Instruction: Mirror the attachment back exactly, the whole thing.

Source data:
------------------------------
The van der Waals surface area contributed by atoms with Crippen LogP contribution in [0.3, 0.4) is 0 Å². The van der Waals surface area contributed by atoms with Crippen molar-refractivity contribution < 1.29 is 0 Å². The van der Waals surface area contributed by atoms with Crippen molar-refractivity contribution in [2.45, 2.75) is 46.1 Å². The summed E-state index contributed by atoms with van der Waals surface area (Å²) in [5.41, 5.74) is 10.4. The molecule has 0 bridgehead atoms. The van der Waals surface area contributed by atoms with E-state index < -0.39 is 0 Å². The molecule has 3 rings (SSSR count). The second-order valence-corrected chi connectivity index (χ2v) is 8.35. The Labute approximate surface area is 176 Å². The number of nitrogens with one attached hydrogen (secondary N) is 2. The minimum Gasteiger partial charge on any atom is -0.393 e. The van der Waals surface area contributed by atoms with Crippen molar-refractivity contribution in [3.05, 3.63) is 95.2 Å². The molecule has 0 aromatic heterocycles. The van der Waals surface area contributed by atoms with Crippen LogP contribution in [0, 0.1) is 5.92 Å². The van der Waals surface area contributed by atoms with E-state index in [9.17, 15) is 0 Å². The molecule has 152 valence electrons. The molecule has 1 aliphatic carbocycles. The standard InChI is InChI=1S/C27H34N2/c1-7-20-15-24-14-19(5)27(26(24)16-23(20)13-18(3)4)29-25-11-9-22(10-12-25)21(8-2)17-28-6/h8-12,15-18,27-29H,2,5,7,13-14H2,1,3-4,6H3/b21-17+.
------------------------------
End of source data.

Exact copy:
The van der Waals surface area contributed by atoms with Crippen LogP contribution in [0.3, 0.4) is 0 Å². The van der Waals surface area contributed by atoms with Crippen molar-refractivity contribution < 1.29 is 0 Å². The van der Waals surface area contributed by atoms with Crippen molar-refractivity contribution in [2.45, 2.75) is 46.1 Å². The summed E-state index contributed by atoms with van der Waals surface area (Å²) in [5.41, 5.74) is 10.4. The molecule has 0 bridgehead atoms. The van der Waals surface area contributed by atoms with E-state index < -0.39 is 0 Å². The molecule has 3 rings (SSSR count). The second-order valence-corrected chi connectivity index (χ2v) is 8.35. The Labute approximate surface area is 176 Å². The number of nitrogens with one attached hydrogen (secondary N) is 2. The minimum Gasteiger partial charge on any atom is -0.393 e. The van der Waals surface area contributed by atoms with Crippen molar-refractivity contribution in [3.05, 3.63) is 95.2 Å². The molecule has 0 aromatic heterocycles. The van der Waals surface area contributed by atoms with Crippen LogP contribution in [0, 0.1) is 5.92 Å². The van der Waals surface area contributed by atoms with E-state index in [9.17, 15) is 0 Å². The molecule has 152 valence electrons. The molecule has 1 aliphatic carbocycles. The standard InChI is InChI=1S/C27H34N2/c1-7-20-15-24-14-19(5)27(26(24)16-23(20)13-18(3)4)29-25-11-9-22(10-12-25)21(8-2)17-28-6/h8-12,15-18,27-29H,2,5,7,13-14H2,1,3-4,6H3/b21-17+.